February 2013 Volume 9 Number 6

Chair's Column: The Way We Were

By David L.Douglass,Shook, Hardy & Bacon L.L.P., Washington, DC

AuthorThe good old days. The good old days. Everybody’s talkin’ about the good old days.

—Gladys Knight

This past month I have found myself thinking about change. A lot. Some of it is the time. A presidential election is all about change, one way or the other. A New Year invariably leads us to contemplate change. Many of us celebrate the New Year by resolving to make changes in our lives. And, of course, as health lawyers and allied professionals we have been thinking of change in the form of healthcare reform. We’ve come through, “will it pass?” and “will it be upheld” to “will it be repealed?” finally to arrive at “we’re here.” For the last few years, being a health lawyer has felt like being a six year old in the back seat of the car on a long road trip. You’re not in the driver’s seat so all you can really do is ask, “are we there yet?” And, having now arrived, our clients are asking, “so, what now? What do we do?”

Dealing with change can be unsettling to individuals and companies because it is both real and imperceptible. It’s all around us, happening to us right now, in fact. We can sometimes sense it coming. We can often see its consequences. We can even feel its effects. That’s certainly true of healthcare reform. So, naturally, we wonder and sometimes even obsess: Will this change be good for me or bad? What should I do? What can I do? Change seems like the Higgs Bosun particle. We know change happens not because we observe it directly but because we see its imprint. And if, like the Higgs Bosun particle, we can observe change only indirectly, by its effects, then we are inescapably living in the past. Because by the time we are aware that things are changing, they in fact have already changed. And we are forever playing catch up.

Could it be that it was all so simple then or has time rewritten every line? If we had the chance to do it all again, would we? Could we?

—Alan and Marilyn Bergman

We can’t resist change because we can’t go back in time. (Although, for a truly moving story of one man’s lifelong effort to travel back through time to be with his father, make yourself a cup of tea (“Earl Gray, hot.”) and listen to This American Life episode 324, Act Two, “Tragedy Minus Time Equals Happily Ever After”). So, what can we do? We can mourn it or celebrate it. We can accept it. We can embrace it. We can try to reject it but science and experience teach us that those who fail to adapt to change risk extinction.

Whether celebrated or mourned, change creates possibilities that previously did not exist and opportunities not previously imagined. Change closes the door to the past but opens a window to the future. We see this in our profession and in our practices. The economic pressures and challenges on the legal profession have never been greater. Yet the opportunities for health lawyers have never been brighter. Despite the challenging times for the profession, I frequently hear, “It’s a great time to be a health lawyer.”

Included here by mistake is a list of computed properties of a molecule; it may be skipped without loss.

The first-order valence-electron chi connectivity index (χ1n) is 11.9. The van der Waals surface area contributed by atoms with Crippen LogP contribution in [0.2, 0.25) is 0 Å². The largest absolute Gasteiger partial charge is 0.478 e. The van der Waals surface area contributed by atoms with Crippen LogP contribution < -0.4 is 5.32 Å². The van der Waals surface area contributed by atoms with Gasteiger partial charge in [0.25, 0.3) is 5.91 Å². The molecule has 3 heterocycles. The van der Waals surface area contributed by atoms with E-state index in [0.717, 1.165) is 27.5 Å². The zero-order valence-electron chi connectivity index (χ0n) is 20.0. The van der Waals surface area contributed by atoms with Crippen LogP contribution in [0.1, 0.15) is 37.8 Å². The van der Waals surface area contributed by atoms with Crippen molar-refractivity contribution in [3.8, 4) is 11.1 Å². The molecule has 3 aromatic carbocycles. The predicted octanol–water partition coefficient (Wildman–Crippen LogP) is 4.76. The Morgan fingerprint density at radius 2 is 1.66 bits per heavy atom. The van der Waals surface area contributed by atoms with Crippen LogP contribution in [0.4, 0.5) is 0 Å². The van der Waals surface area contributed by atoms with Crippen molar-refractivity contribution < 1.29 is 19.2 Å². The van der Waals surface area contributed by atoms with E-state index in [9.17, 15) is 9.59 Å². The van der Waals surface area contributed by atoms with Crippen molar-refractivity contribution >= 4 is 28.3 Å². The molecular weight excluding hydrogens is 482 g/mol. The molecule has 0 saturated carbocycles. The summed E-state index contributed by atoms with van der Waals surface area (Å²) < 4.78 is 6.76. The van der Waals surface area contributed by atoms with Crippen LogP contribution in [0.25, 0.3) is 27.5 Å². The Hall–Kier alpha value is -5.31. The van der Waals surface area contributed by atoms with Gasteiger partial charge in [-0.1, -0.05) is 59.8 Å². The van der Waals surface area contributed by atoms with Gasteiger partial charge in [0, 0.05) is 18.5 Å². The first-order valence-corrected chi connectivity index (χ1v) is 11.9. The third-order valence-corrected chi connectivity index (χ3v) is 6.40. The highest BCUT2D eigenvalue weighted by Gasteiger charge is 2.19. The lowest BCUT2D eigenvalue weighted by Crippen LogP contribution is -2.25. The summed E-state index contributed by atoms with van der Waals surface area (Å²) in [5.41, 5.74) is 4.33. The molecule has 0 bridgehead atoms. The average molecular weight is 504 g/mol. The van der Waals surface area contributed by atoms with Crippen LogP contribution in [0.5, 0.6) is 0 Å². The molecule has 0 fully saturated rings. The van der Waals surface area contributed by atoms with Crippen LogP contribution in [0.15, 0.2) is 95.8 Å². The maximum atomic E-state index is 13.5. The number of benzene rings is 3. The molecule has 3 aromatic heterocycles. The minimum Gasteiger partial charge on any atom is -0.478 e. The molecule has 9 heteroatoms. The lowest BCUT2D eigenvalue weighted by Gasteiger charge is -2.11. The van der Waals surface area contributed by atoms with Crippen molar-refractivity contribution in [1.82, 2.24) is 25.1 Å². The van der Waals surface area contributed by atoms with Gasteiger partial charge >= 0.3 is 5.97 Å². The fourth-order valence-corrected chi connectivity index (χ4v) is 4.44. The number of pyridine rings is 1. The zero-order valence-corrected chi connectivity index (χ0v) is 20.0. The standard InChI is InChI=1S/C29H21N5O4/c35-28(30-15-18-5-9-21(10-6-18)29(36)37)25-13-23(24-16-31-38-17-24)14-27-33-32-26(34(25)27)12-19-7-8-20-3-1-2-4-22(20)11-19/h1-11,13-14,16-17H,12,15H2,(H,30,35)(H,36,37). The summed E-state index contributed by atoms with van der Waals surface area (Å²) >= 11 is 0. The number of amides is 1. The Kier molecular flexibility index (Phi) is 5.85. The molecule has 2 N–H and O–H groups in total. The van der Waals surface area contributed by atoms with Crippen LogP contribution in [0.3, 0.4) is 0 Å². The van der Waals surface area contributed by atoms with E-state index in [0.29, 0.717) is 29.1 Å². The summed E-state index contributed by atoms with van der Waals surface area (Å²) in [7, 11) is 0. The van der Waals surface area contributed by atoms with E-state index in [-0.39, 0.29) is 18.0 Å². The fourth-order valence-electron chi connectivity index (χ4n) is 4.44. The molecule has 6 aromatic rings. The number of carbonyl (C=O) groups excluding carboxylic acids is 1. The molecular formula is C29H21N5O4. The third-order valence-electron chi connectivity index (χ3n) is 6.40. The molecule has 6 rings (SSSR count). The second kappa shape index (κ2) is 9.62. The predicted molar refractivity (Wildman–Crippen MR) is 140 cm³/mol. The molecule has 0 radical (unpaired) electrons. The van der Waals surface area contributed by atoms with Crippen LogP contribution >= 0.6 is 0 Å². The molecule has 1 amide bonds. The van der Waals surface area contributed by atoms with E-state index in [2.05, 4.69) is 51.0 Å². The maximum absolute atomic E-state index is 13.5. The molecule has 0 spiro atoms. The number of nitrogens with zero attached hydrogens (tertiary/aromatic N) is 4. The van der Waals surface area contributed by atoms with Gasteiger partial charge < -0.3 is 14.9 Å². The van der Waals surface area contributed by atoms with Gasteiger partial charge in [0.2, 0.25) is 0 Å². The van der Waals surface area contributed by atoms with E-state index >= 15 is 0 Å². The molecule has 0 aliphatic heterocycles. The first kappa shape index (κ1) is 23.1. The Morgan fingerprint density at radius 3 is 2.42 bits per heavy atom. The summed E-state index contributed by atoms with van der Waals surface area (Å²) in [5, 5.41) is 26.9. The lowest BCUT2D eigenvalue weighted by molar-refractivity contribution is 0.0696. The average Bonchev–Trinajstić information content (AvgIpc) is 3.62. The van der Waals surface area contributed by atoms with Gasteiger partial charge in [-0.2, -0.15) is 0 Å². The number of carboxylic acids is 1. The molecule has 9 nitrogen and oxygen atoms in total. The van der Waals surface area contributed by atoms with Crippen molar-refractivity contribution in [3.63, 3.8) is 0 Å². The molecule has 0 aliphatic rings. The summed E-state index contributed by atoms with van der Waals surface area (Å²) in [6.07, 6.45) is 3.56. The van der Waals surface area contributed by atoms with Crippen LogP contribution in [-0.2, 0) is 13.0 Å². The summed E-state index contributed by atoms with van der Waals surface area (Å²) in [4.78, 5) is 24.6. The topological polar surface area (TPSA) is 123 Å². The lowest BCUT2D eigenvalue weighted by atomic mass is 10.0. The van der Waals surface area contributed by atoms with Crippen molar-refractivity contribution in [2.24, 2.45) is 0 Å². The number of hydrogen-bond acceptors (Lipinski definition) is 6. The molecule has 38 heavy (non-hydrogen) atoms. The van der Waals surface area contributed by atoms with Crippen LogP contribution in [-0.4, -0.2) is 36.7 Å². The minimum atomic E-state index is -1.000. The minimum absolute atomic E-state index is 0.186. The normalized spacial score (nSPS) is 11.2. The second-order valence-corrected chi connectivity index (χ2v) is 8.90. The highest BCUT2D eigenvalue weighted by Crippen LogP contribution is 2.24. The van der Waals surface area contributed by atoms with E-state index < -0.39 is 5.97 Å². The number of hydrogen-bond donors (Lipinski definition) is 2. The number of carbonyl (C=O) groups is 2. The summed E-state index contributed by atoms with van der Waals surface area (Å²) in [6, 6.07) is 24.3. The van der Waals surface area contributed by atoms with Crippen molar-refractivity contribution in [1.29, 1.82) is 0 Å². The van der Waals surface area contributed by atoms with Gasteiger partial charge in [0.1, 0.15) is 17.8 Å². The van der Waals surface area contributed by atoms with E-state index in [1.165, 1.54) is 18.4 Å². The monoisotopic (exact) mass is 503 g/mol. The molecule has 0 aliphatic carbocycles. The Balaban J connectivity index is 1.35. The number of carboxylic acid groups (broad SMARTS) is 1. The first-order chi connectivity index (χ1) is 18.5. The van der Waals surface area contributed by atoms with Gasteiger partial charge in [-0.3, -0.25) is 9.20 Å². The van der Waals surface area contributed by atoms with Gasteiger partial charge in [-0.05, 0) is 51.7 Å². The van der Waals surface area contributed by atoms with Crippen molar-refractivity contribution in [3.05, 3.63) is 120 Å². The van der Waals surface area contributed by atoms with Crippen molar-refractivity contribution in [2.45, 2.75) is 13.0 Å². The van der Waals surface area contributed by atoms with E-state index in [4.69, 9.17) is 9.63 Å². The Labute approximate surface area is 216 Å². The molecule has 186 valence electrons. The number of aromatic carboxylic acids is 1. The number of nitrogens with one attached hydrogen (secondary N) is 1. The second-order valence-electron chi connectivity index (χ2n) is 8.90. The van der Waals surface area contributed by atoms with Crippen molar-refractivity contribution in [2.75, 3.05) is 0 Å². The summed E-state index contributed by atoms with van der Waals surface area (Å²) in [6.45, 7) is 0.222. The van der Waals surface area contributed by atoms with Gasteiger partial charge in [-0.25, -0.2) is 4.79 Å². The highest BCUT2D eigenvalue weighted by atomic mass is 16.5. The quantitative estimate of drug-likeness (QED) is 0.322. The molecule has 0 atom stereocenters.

Our Section is changing with the times. We are subject to the economic headwinds that challenge our efforts to increase membership and to offer more high quality services to our members. Yet our membership is up and we continue to provide more and better member services. We have launched a social media initiative to open new communication channels for our members. We are offering more webinars and expanded our live programs. In June we will present the first ever National False Claims Act and Qui Tam Trial Institute, which will focus on the unique demands and challenges of litigating false claims cases. We continue to establish new groups to serve important segments of our membership, such as our Nursing And Allied Healthcare Issues Task Force. We have also formed a Substance Use Disorder Task Force that will raise the ABA’s voice and role in addressing a serious and enduring public health issue. These efforts are the fruit of the willingness of our committee and Interest Group leadership, our members and our staff to embrace the challenges that change presents and the Section is stronger for it, an achievement we should celebrate.

In our practices we are called upon to advise clients about how to respond to changes in healthcare and health law. This is a daunting request when we ourselves do not know where the changes we are experiencing will lead. So, we tell our clients what we tell ourselves. As much as we might like, we cannot change the past. Like it or not, we say, the changes we are experiencing offer us the opportunity to realize new possibilities. Our best choice, we counsel, is to move forward, navigate change as we encounter it, guided by our North Star and advised by our experience. We must accept change to survive but if we embrace it we can thrive.

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